Hoyt Wilhelm Celebrity LifeHoyt Wilhelm born on July 26th, 1922 was a major league baseball pitcher. His career spanned 20 years where he played with a number of Major League Baseball teams.
Wilhelm was born into a family of 11 children. His father and mother were poor tenant farmers. Wilhelm attended Cornelius High School in North Carolina where he played for the school’s baseball team. Wilhelm was a fast thrower of the ball and thus started experimenting on the knuckleball very early.
The idea was to hone his skills perfectly to get a chance to enter the major leagues. Soon World War II broke out and the United States Army summoned him to fight for the country in the European Theater.
Wilhelm participated in the battle of the bulge and won a purple heart for his heroics on the battlefield. He was wounded in that campaign and had shrapnel lodged in his back all his life. On his return from active military service, he rejoined the Moors in 1946. The 1946 and 1947 seasons saw Wilhelm win 41 games for Mooresville.
Knuckleball was not widely welcome during Wilhelm’s early playing days. He was called to play for the Giants at a time when the starting pitchers led the team to a National League pennant. Thus the Giants manager, Leo Durocher was skeptical about how effective the knuckleball would be in a game. Consequently, he was assigned to the team’s bullpen where relief pitchers practiced.
Wilhelm only played relief pitcher in his entire rookie year but nevertheless led the National League with a 2.43 ERA. Although a rookie, his game was growing steadily popular to the extent that he finished 4th in the National Leagues Most Valuable Player Award voting.
By 1954, things had changed for Wilhelm. He was the key piece of the pitching staff and eventually went on to win the world championship for the Giants. His stats were impressive wherein he pitched 111 innings, with a 12-4 record and a 2.10 ERA.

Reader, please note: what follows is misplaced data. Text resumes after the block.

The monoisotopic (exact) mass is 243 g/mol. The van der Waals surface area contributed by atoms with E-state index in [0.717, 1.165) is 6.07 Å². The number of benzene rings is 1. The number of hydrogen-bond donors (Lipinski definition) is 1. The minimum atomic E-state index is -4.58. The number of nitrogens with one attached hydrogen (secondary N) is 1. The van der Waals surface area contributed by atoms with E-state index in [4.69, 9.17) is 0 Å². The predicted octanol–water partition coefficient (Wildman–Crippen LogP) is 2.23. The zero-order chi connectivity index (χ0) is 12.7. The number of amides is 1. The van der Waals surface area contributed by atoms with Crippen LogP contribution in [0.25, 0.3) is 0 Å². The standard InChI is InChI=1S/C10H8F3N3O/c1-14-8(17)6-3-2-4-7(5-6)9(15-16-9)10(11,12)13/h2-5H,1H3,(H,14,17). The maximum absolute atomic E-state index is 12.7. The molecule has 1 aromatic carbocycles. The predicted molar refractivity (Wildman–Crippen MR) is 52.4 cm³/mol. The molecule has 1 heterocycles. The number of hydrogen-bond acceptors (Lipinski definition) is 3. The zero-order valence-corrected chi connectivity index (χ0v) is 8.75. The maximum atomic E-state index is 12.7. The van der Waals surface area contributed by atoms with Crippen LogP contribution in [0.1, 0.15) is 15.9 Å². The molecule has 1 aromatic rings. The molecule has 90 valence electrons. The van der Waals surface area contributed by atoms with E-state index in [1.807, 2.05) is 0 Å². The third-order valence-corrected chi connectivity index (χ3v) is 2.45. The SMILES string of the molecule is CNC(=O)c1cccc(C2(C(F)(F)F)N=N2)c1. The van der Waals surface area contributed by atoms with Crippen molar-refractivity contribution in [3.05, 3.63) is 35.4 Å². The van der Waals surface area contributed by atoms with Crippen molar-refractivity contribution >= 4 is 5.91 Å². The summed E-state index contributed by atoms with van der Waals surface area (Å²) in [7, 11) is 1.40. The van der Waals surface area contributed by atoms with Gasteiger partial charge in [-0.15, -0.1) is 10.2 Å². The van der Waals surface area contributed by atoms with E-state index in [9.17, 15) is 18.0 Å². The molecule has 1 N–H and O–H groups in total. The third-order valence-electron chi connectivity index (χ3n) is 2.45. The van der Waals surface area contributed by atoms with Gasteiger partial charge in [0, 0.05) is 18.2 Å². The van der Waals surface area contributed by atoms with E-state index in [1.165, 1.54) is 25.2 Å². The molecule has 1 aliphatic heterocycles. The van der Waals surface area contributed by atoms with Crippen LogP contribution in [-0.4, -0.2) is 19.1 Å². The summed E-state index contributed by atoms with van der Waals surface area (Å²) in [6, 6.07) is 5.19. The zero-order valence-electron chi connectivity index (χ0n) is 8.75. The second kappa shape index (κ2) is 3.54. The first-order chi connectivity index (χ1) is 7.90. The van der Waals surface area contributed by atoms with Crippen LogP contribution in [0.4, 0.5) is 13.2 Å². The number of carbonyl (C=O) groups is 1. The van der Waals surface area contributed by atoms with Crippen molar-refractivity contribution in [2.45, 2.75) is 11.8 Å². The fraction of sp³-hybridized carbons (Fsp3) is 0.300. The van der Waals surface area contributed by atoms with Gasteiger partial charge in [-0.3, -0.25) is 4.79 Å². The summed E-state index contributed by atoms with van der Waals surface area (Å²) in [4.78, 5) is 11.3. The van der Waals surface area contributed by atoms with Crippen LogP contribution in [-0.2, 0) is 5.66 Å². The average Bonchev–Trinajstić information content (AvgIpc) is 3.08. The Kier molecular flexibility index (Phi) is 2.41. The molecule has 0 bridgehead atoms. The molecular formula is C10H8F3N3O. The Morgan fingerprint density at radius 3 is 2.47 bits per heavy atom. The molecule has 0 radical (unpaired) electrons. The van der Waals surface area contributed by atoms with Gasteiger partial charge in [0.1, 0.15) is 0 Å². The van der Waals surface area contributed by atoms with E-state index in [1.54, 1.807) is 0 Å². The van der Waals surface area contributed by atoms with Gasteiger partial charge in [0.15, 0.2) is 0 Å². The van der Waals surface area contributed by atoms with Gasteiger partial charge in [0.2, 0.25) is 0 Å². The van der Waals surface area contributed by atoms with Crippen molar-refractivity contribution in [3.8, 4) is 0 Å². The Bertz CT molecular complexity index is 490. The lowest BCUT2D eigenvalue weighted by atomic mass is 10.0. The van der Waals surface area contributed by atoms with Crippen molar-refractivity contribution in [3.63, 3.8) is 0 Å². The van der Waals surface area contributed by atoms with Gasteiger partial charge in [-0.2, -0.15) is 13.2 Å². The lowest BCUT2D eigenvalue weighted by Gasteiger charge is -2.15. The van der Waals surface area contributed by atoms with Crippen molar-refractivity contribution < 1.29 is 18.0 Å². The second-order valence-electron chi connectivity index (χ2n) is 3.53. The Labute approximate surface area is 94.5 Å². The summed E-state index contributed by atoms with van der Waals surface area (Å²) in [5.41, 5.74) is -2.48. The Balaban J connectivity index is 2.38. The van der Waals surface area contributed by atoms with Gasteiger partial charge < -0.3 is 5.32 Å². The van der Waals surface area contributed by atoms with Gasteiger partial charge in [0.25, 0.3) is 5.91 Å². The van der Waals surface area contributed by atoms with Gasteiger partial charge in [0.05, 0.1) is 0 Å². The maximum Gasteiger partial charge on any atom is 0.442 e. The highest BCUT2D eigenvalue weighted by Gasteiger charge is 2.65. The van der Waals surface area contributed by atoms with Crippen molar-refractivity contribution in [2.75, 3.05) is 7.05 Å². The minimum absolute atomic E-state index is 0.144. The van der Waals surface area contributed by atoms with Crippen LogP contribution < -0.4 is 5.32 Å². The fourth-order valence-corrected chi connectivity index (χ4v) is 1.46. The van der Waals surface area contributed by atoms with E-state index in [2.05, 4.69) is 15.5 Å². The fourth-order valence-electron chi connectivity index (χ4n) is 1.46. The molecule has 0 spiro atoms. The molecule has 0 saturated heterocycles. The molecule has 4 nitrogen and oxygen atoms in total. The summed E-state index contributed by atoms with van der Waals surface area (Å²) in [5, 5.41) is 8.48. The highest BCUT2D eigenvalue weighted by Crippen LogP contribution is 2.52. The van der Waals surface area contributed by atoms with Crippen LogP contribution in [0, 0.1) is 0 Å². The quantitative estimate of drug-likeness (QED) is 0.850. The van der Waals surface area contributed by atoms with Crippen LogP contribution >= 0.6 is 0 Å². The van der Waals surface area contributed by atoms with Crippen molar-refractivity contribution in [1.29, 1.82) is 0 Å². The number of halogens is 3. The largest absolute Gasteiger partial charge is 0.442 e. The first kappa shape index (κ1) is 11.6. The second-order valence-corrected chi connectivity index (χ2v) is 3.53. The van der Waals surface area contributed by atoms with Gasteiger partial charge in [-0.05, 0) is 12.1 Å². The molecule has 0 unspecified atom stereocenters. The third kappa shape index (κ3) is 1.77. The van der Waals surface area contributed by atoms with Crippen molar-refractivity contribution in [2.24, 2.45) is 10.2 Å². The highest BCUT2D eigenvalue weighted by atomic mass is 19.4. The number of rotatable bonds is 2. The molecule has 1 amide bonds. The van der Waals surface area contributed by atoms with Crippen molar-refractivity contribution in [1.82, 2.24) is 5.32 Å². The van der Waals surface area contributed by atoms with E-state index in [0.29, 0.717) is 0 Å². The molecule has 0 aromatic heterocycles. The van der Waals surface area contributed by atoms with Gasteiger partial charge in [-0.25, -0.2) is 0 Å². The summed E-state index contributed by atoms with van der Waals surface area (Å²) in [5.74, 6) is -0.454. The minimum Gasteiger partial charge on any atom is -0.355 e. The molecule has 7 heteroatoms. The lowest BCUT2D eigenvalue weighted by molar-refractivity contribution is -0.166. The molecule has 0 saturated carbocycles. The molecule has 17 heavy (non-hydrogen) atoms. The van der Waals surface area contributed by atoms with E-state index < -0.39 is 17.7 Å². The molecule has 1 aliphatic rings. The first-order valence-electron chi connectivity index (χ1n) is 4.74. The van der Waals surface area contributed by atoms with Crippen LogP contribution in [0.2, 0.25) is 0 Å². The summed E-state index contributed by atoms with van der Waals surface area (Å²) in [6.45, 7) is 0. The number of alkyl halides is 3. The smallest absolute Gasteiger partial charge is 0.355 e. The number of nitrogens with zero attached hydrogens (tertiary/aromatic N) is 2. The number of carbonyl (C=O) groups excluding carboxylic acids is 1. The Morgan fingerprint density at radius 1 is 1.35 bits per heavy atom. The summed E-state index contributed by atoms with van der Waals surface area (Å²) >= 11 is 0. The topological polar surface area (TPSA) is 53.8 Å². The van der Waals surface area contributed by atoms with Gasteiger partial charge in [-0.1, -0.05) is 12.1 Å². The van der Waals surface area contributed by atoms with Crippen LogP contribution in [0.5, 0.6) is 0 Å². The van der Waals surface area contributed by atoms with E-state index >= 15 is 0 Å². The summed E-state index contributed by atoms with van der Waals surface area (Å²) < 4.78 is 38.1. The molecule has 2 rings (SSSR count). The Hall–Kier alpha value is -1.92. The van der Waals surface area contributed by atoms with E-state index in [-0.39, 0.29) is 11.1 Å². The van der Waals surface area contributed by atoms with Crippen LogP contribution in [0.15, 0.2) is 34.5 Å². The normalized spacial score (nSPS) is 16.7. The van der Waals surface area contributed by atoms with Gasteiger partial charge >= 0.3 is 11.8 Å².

In 1957, the Giants traded Wilhelm to the St Louis Cardinal for Whitey Lockman. The St. Louis Manager had great confidence in the trade and said that with Wilhelm's induction, the Cardinals were a definite pennant threat.
In 1958, Wilhelm was transferred to the Cleveland Indians. By then Wilhelm’s knuckleball had gained fame and notoriety at the same time. His own catchers could not handle his knuckleball and Cleveland General Manager, Frank Lane was alarmed at the increased rate of passed balls that season.
By 1959, Wilhelm was playing for the Baltimore Orioles. He was at it again with knuckleballs. None of the Orioles catchers were comfortable with his knuckleballs. It was so bad that they set a Major League Baseball record with a whopping 49 passed balls.
The famous Gus Triandos was once catching for Wilhelm. At the end of the day with four passed balls to his name, he said that it was the roughest day he had ever put in during his entire life. Fortunately, Wilhelm still won the American League ERA title that year with a 2.19 ERA.
Wilhelm retired from baseball to go into coaching. He managed two minor league teams, namely, the Atlanta Braves and the Greenwood Braves. Wilhelm was of the opinion that pitchers need to be born with a knack to throw a knuckleball and thus never tried to teach pitchers to master the craft. However, he readily worked with knuckleball pitchers who wanted to improve their game.
Wilhelm was inducted into the Baseball Hall of Fame in 1985. He lived with his wife Peggy in Sarasota Florida. In 2002, Wilhelm died due to heart failure.
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